Excellent reporting in today’s NYT on whether welfare reform worked as well as almost everyone says it did. The conclusion, as we’ve stressed in lots of recent work at CBPP, is that it is at best a fair-weather ship: it only appears to work when there’s lots of job opportunities for the low-income, single parents.
In other words, TANF (Temporary Assistance for Needy Families) has lost its critical counter-cyclical function—its ability to expand when jobs disappear. And since it is at its core a safety net program, designed to catch economically vulnerable single-parent families when jobs disappear, the loss of that function means sharply increasing economic insecurity for families with kids in periods like this one.
From the piece:
The poor people who were dropped from cash assistance here, mostly single mothers, talk with surprising openness about the desperate, and sometimes illegal, ways they make ends meet. They have sold food stamps, sold blood, skipped meals, shoplifted, doubled up with friends, scavenged trash bins for bottles and cans and returned to relationships with violent partners — all with children in tow.
This is neither just an academic point nor simply a program evaluation of a big policy change. It is a stark warning about what happens when you turn a federal function over to states, through so-called block grants. They lose their sine qua non, their automatic ability to expand when most needed. And Republicans from Romney to Ryan have pledged to do the exact same thing with the rest of the safety net, including Medicaid and Food Stamps.
The data in support of this contention—block grants eviscerate counter-cyclicality—are extremely clear and compelling. This figure, from the NYT piece, contrasts the performance of TANF and Food Stamps, the latter of which remains a federal program (now called SNAP, Supplemental Nutritional Assistance Program). Note how they move together in the 1990s recession/jobless recovery but sharply diverge after that (SNAP goes up consistently in the 2000s because despite the expansion, low-income jobs were not forthcoming and poverty rates generally rose in those years).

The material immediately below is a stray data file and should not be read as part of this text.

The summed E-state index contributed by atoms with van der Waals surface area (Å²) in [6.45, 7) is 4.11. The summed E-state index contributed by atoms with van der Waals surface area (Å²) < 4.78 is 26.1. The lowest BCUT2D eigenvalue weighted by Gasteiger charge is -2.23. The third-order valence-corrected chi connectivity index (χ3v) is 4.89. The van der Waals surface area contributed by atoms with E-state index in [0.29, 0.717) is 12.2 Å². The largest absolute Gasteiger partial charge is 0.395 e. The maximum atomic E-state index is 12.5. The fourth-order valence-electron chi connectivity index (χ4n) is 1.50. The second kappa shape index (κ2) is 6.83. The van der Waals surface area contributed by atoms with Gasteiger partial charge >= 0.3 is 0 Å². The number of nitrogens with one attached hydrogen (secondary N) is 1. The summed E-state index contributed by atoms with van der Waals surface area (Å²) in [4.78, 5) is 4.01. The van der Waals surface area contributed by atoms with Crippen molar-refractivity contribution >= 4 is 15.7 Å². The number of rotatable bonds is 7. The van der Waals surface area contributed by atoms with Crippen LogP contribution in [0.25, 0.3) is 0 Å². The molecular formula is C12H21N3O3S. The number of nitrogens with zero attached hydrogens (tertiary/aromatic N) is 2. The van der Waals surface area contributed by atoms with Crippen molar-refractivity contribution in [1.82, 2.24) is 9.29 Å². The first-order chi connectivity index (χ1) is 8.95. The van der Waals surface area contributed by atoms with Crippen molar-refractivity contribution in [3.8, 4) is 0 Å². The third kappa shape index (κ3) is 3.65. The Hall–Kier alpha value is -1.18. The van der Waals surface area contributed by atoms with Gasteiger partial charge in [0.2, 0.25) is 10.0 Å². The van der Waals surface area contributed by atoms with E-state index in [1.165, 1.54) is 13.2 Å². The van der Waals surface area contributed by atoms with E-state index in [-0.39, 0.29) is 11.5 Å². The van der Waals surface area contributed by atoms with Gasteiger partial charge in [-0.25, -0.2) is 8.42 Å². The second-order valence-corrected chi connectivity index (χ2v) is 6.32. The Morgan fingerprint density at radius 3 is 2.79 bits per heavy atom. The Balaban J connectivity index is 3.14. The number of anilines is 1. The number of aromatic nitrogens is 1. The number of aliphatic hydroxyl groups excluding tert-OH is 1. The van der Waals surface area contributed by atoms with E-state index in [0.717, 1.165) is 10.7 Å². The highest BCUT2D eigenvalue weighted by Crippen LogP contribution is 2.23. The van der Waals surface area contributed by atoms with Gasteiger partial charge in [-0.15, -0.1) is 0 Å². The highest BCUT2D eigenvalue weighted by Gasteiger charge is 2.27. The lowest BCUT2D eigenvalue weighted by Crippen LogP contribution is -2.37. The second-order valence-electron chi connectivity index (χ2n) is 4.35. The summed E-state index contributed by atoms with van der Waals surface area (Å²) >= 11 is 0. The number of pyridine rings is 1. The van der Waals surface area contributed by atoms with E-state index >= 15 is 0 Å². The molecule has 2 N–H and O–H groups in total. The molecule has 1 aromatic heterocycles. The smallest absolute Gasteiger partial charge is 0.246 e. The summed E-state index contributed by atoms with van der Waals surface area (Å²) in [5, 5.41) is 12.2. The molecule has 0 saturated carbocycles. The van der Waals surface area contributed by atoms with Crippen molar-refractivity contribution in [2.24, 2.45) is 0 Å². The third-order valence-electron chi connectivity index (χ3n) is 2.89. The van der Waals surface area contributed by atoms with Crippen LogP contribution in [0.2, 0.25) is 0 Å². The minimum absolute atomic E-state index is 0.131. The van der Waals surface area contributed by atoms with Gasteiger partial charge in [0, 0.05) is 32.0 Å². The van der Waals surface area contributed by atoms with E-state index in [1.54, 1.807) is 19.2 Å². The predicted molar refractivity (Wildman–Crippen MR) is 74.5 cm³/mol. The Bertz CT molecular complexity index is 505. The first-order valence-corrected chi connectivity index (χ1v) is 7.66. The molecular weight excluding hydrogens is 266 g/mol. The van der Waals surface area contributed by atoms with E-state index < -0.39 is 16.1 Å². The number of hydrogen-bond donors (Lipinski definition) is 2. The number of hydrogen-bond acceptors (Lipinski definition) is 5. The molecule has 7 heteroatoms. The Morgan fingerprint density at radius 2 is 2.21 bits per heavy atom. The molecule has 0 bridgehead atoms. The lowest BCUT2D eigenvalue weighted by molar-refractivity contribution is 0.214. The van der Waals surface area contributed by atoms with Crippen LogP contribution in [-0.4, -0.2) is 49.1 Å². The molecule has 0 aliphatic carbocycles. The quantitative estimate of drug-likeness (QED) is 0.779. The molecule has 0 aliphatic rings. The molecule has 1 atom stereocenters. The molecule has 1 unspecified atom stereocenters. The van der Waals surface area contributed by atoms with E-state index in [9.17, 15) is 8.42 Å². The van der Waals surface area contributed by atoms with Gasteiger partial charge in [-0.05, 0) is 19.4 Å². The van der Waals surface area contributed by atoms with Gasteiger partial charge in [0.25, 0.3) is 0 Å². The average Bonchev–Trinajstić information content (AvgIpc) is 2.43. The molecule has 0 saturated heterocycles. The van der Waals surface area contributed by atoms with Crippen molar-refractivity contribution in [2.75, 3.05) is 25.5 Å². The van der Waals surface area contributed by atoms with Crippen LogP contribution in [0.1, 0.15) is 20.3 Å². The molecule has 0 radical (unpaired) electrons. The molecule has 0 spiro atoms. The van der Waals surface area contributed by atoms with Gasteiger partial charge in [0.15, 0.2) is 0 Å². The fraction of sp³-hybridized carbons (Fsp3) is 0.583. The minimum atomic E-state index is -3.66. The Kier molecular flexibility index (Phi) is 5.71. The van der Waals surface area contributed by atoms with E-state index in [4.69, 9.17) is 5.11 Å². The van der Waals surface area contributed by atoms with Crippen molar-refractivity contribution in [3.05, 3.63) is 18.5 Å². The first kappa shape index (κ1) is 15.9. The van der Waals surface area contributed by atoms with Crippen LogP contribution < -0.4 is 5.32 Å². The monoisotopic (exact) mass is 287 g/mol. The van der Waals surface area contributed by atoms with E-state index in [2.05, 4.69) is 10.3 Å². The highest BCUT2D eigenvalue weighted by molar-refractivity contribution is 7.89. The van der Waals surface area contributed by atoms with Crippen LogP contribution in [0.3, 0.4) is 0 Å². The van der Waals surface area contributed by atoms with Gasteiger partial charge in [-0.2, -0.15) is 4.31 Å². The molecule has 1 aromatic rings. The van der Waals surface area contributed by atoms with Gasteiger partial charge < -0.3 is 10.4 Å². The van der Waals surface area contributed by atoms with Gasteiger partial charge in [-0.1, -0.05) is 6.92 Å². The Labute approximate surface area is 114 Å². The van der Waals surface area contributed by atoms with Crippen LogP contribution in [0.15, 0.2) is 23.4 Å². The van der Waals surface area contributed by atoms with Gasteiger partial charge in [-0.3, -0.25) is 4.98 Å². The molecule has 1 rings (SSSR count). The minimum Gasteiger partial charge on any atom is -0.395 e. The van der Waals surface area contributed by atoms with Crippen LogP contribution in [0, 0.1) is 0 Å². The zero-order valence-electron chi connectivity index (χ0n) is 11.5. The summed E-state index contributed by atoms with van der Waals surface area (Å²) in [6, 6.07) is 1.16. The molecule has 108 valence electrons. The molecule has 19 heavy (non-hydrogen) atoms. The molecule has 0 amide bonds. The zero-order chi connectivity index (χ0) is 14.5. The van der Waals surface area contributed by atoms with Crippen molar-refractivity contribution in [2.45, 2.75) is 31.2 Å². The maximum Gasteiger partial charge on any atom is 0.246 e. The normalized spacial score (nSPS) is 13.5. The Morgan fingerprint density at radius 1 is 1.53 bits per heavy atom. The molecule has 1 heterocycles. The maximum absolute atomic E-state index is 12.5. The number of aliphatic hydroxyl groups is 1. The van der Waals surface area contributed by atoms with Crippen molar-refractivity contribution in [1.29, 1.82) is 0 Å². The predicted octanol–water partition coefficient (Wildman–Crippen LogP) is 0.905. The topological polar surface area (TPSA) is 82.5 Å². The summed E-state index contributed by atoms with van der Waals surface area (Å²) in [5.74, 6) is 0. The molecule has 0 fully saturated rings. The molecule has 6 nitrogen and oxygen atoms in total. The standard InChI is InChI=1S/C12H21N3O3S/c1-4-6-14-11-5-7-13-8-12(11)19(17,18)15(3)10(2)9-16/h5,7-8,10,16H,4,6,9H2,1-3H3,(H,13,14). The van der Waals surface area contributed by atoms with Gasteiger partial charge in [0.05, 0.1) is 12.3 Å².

The figure below is equally revealing, showing the employment rates of low-income single moms (those with incomes less than twice the poverty threshold, from this post on this same theme). They went up strongly in the latter 1990s, and there’s little question that welfare reform played some role in this expansion, though full employment (the key factor), much expanded wage subsidies (the early 1990s increase in the EITC), and the higher minimum wage were also in play.
Source: Census Bureau ASEC data, crunched by Danilo Trisi of CBPP
But they peaked in the latter 1990s and have been coming down since. If welfare reform is so effective at putting people to work, why did it seemingly stop working 12 years ago? Because it’s architecture is that of a fair-weather ship—take the wind of full employment out of its sails and it founders on the shoals. And in this shipwreck, women and children don’t get away in the lifeboats. To the contrary, they risk drowning.
And at the heart of that flawed architecture is the block grant. As Pavetti and Schott write here:
…TANF’s annual block grant funding level has been frozen since its creation 15 years ago and has lost 28 percent of its value to inflation, with the decline growing larger with each passing year. Required minimum levels of state funding for TANF (under what is known as the “maintenance-of-effort, or MOE, requirement) have fallen in value by 28 percent, as well.
Unlike the Feds, states can’t run budget deficits, and that means that when crunchtime hits in recession, they’re going to use the fixed federal TANF money for other programs as well (from the NYT piece):
Arizona spends most of the federal money on other human services programs, especially foster care and adoption services, while using just one-third for cash benefits and work programs — the core purposes of Temporary Assistance for Needy Families. If it did not use the federal welfare money, the state would have to finance more of those programs itself.
“Yes, we divert — divert’s a bad word,” said State Representative John Kavanagh, a Republican and chairman of the Arizona House Appropriations Committee. “It helps the state.”
At least they’re not using it for tax cuts. But the result is the kind of activities noted above that moms have to engage in to feed their kids.
Read the piece and see if you recognize America in there…it’s getting harder and harder to do so.